@joriki Very Nice Solution. I would like to ask you about what happens if we want any even positive integer be either the real part or the imaginary part of that sequence of the powers ?! – Nemes Aug 7 '13 at 13:17
@Nemes: That isn't possible, either. Consider the residues mod $2$. If $z=0+0\mathrm i\bmod2$ or $z=1+1\mathrm i\bmod2$, then $z^2=0\bmod2$, and the exponentially accumulating factors of $2$ prevent you from hitting all even integers. On the other hand, if $z=0+1\mathrm i\bmod2$ or $z=1+0\mathrm i\bmod2$, then each power has one even part and one odd part, so due to the period $4$ in the residues mod $10$ you miss at least one of the five even residues mod $10$. – joriki Aug 8 '13 at 7:41
@joriki Thats right, thanks you. Fix a Gaussian integer $z$. I am wondering if there is any way to estimate the density of the set $\lbrace |Im(z^n)|, |Re(z^n)| \; | \; n = 1,2,...\rbrace$. I mean how large this density could be !? – Nemes Aug 8 '13 at 12:12

Update: This proof no longer works as is for the new question about positive integers -- I suspect it could be fixed, but I won't bother since the other one is simpler and not affected by the change.

To generate $1$, we need to have $z^k=a+\mathrm{i}b$, and hence $(\lvert z \rvert^2)^k=a^2+b^2$, with $a=1$ or $b=1$. Since $\lvert z \rvert^2$ is an integer, $k$ cannot be even, for otherwise we would have two squares that differ by $1$, which is only possible if $\lvert z \rvert=1$, which is obviously not a solution.

So $k$ must be odd. Now consider $(x + \mathrm{i}y)^k$ for $k$ odd (and still $a=1$ or $b=1$). Then all terms in the real part contain a factor $x$ and all terms in the imaginary part contain a factor $y$. Since one of these parts is $1$, it follows that one of $x$ and $y$ is $\pm 1$. They cannot both be $\pm 1$, since that is obviously not a solution. Denote the one that isn't $\pm1$ by $w$. (Also clearly $w\neq0$.)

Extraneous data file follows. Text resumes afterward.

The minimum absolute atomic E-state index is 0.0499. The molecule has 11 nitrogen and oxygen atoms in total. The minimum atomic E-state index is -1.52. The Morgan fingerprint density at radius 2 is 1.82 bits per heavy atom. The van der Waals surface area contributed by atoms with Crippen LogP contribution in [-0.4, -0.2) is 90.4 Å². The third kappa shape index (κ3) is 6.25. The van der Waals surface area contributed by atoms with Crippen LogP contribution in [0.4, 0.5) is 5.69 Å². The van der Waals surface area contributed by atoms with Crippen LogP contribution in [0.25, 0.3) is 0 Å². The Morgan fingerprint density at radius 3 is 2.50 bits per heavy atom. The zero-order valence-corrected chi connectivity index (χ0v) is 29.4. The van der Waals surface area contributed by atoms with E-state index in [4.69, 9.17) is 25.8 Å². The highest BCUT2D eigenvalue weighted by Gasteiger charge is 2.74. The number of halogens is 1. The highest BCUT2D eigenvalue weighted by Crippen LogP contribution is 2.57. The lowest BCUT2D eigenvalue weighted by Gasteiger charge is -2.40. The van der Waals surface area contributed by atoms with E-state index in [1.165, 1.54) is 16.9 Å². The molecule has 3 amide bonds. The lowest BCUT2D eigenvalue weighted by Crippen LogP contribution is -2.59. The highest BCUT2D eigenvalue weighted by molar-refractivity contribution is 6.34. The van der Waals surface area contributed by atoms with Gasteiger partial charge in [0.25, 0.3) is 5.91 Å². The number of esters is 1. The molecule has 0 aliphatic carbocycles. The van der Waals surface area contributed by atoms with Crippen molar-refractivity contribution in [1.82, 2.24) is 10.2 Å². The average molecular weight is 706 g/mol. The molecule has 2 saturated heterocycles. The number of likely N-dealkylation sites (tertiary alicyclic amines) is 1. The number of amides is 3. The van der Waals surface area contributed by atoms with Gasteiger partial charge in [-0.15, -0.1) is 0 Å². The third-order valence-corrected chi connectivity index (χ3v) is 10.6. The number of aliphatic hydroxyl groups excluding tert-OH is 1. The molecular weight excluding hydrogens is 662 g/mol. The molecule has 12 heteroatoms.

Now consider $(x + \mathrm{i}y)^k$ for arbitrary $k$. All terms in the real and imaginary parts are either $\pm 1$ or multiples of $w$. Thus the only residues modulo $w$ that occur are $\pm1$ and $0$. It follows that $\lvert w \rvert \le 3$, i.e. $w=\pm3$ or $w=\pm2$. Both cases are easily excluded: With $w=\pm3$, both parts of $z^2$ are even, and hence we cannot generate any odd integers other than $\pm1$ and $\pm3$. With $w=\pm2$, the residues modulo 5 of the real and imaginary parts are periodic in $k$ with period $4$ (period $2$ if we drop their sign) and none of the residues in the period is $0$, and hence we cannot generate any multiples of $5$. $\Box$

P.S.: I just realized that I killed this proof when I proposed to save the question by including $z^0$ :-). Fortunately the proof can be saved just as easily; just replace $1$ by $-1$.

P.P.S.: This avenue has now also been closed by the restriction to positive integers.

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thanks very much for the answer. Do you think it would be fair if we edited the question to require only whether is is possible to get only positive integers. In that case, $1$ will be done away with as you suggested by including $z^0$ into the sequence. Let's me try. – Chulumba Mar 13 '11 at 9:47
@Chulumba: Feel free to do that, as I was about to post a simpler proof that will still solve that new question :-) – joriki Mar 13 '11 at 9:57